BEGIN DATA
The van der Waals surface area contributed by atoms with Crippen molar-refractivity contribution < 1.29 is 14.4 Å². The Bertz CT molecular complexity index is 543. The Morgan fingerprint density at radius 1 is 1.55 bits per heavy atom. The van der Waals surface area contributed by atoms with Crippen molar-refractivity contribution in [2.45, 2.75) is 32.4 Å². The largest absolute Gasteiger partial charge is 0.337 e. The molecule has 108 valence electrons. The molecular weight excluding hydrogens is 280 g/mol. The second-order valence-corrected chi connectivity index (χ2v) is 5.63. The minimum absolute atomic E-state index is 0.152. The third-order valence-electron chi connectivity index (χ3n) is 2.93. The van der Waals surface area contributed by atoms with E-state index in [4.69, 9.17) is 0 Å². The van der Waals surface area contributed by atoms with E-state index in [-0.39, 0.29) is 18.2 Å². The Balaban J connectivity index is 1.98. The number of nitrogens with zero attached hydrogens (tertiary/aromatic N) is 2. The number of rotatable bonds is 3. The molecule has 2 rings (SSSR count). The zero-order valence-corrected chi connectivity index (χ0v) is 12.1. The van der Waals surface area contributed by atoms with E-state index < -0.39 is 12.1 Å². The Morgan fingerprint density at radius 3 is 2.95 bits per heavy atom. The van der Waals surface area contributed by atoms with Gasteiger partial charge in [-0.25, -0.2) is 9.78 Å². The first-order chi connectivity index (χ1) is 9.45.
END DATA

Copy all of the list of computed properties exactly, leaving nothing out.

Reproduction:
The van der Waals surface area contributed by atoms with Crippen molar-refractivity contribution < 1.29 is 14.4 Å². The Bertz CT molecular complexity index is 543. The Morgan fingerprint density at radius 1 is 1.55 bits per heavy atom. The van der Waals surface area contributed by atoms with Crippen molar-refractivity contribution in [2.45, 2.75) is 32.4 Å². The largest absolute Gasteiger partial charge is 0.337 e. The molecule has 108 valence electrons. The molecular weight excluding hydrogens is 280 g/mol. The second-order valence-corrected chi connectivity index (χ2v) is 5.63. The minimum absolute atomic E-state index is 0.152. The third-order valence-electron chi connectivity index (χ3n) is 2.93. The van der Waals surface area contributed by atoms with E-state index in [4.69, 9.17) is 0 Å². The van der Waals surface area contributed by atoms with E-state index in [-0.39, 0.29) is 18.2 Å². The Balaban J connectivity index is 1.98. The number of nitrogens with zero attached hydrogens (tertiary/aromatic N) is 2. The number of rotatable bonds is 3. The molecule has 2 rings (SSSR count). The zero-order valence-corrected chi connectivity index (χ0v) is 12.1. The van der Waals surface area contributed by atoms with E-state index < -0.39 is 12.1 Å². The Morgan fingerprint density at radius 3 is 2.95 bits per heavy atom. The van der Waals surface area contributed by atoms with Gasteiger partial charge in [-0.25, -0.2) is 9.78 Å². The first-order chi connectivity index (χ1) is 9.45.